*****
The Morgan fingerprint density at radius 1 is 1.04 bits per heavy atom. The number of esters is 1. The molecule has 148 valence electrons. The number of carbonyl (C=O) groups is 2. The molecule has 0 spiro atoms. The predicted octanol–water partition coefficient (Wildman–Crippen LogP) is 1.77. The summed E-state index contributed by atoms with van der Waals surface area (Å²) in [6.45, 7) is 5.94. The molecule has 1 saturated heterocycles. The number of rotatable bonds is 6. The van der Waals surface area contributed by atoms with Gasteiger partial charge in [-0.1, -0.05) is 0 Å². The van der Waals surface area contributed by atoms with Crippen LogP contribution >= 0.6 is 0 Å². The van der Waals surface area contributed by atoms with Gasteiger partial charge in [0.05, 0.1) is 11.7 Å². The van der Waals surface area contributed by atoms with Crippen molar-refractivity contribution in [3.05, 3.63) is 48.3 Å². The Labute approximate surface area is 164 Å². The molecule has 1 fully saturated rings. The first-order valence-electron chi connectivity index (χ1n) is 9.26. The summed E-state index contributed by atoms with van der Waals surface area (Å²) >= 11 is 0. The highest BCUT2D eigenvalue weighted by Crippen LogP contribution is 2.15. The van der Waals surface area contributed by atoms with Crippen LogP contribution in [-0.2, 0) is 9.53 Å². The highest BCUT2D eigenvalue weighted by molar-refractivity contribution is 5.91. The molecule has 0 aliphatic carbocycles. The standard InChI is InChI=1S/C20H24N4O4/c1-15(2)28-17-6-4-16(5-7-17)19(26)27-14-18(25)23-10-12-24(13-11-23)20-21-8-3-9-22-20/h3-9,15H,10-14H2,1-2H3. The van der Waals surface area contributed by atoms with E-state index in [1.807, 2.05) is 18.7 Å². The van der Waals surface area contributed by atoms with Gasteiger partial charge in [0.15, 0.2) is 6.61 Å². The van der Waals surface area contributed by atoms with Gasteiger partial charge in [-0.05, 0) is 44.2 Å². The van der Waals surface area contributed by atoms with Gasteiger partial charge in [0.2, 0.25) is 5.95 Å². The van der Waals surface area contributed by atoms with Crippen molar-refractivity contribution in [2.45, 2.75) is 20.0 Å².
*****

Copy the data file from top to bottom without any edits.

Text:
The Morgan fingerprint density at radius 1 is 1.04 bits per heavy atom. The number of esters is 1. The molecule has 148 valence electrons. The number of carbonyl (C=O) groups is 2. The molecule has 0 spiro atoms. The predicted octanol–water partition coefficient (Wildman–Crippen LogP) is 1.77. The summed E-state index contributed by atoms with van der Waals surface area (Å²) in [6.45, 7) is 5.94. The molecule has 1 saturated heterocycles. The number of rotatable bonds is 6. The van der Waals surface area contributed by atoms with Gasteiger partial charge in [-0.1, -0.05) is 0 Å². The van der Waals surface area contributed by atoms with Crippen LogP contribution >= 0.6 is 0 Å². The van der Waals surface area contributed by atoms with Gasteiger partial charge in [0.05, 0.1) is 11.7 Å². The van der Waals surface area contributed by atoms with Crippen molar-refractivity contribution in [3.05, 3.63) is 48.3 Å². The Labute approximate surface area is 164 Å². The molecule has 1 fully saturated rings. The first-order valence-electron chi connectivity index (χ1n) is 9.26. The summed E-state index contributed by atoms with van der Waals surface area (Å²) >= 11 is 0. The highest BCUT2D eigenvalue weighted by Crippen LogP contribution is 2.15. The van der Waals surface area contributed by atoms with Crippen LogP contribution in [-0.2, 0) is 9.53 Å². The highest BCUT2D eigenvalue weighted by molar-refractivity contribution is 5.91. The molecule has 0 aliphatic carbocycles. The standard InChI is InChI=1S/C20H24N4O4/c1-15(2)28-17-6-4-16(5-7-17)19(26)27-14-18(25)23-10-12-24(13-11-23)20-21-8-3-9-22-20/h3-9,15H,10-14H2,1-2H3. The van der Waals surface area contributed by atoms with E-state index in [1.807, 2.05) is 18.7 Å². The van der Waals surface area contributed by atoms with Gasteiger partial charge in [0.15, 0.2) is 6.61 Å². The van der Waals surface area contributed by atoms with Gasteiger partial charge in [-0.05, 0) is 44.2 Å². The van der Waals surface area contributed by atoms with Gasteiger partial charge in [0.2, 0.25) is 5.95 Å². The van der Waals surface area contributed by atoms with Crippen molar-refractivity contribution in [2.45, 2.75) is 20.0 Å².